|Publication number||US6883022 B2|
|Application number||US 10/649,579|
|Publication date||Apr 19, 2005|
|Filing date||Aug 26, 2003|
|Priority date||Jan 20, 1998|
|Also published as||CN1231450A, CN1332335C, CN101075931A, DE19900848A1, DE19900848B4, US6038597, US6694365, US7389331, US7779125, US20040039819, US20050165660, US20080209530, US20100280924, US20110145157|
|Publication number||10649579, 649579, US 6883022 B2, US 6883022B2, US-B2-6883022, US6883022 B2, US6883022B2|
|Inventors||Amy Van Wyngarden|
|Original Assignee||Dell Usa L.P.|
|Export Citation||BiBTeX, EndNote, RefMan|
|Patent Citations (30), Non-Patent Citations (21), Referenced by (20), Classifications (30), Legal Events (4)|
|External Links: USPTO, USPTO Assignment, Espacenet|
This application claims priority to and is a continuation of co-owned U.S. patent application Ser. No. 08/488,936 U.S. Pat. No. 6,694,365, filed Jan. 21, 2000, issued on Feb. 17, 2004, to Amy Van Wyngarden, and entitled METHOD AND SYSTEM FOR RECEIVING AND PROVIDING ACCESS TO INFORMATION AT A WEB SITE, which is a continuation of U.S. application Ser. No. 08/009,401, filed Jan. 20, 1998, co-owned U.S. Pat. No. 6,038,597, issued on Mar. 14, 2000, entitled METHOD AND APPARATUS FOR PROVIDING AND ACCESSING DATA AT AN INTERNET SITE, which are incorporated herein by reference in their entirety.
The disclosures herein relate generally to information systems and more particularly to a method and system for receiving and providing access to information at a web site.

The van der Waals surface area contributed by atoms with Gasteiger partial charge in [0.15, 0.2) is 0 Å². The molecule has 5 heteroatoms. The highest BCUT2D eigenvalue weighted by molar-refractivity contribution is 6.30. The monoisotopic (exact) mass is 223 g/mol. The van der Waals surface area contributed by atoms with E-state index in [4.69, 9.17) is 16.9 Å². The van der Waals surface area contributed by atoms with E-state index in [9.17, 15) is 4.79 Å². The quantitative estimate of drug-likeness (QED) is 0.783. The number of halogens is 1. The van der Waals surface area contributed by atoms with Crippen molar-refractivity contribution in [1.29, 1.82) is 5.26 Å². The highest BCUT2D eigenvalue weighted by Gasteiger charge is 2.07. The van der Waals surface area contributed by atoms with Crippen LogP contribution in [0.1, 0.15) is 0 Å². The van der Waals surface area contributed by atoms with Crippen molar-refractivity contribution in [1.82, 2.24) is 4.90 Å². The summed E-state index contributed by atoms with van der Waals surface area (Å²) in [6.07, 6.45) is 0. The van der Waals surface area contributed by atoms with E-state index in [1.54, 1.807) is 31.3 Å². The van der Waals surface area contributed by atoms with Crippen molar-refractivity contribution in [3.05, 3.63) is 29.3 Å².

Various systems have been developed whereby data and information can be accessed by a remote provider and a remote user. In one such system, a remote access server provides a remote user with access to a local computer network. The server receives a user identification string from its communication port, the string having been entered by the remote user at a remote computer which is coupled to the communication port. The string identifies the remote user. The server uses the string to access a database and determine an Internet protocol (IP) address associated with the string. The remote computer needs the IP address to communicate on the local computer network. The database includes a user identification string for each remote user and an IP address for each string. The remote access server sends the IP address to the remote computer via the communication port. The server then allows the remote computer to access the local computer network and to communicate on the local computer network using the IP address.
Another system is a multitask multiuser system which provides for efficient transfer of data from a remote data base to individual subscribers and has particular utility in the distribution of stock market data. A primary provider distributes the incoming data directly to user tasks or to an inquiry provider or a monitor provider. The inquiry provider responds to specific inquiries by users for information in the data base. The monitor provider maintains lists of information which are being monitored by the host computer for individual users. The inquiry provider and the monitor provider do not repeat requests to the remote data base where a similar request is already pending from another user. Data transfer paths between tasks are established by a code module which may be linked to any of the tasks. The transfer paths are established using information from a configuration list and they are monitored by the operating system through a wait list established for each user task. Providers in the system may establish subscriber lists through the code module.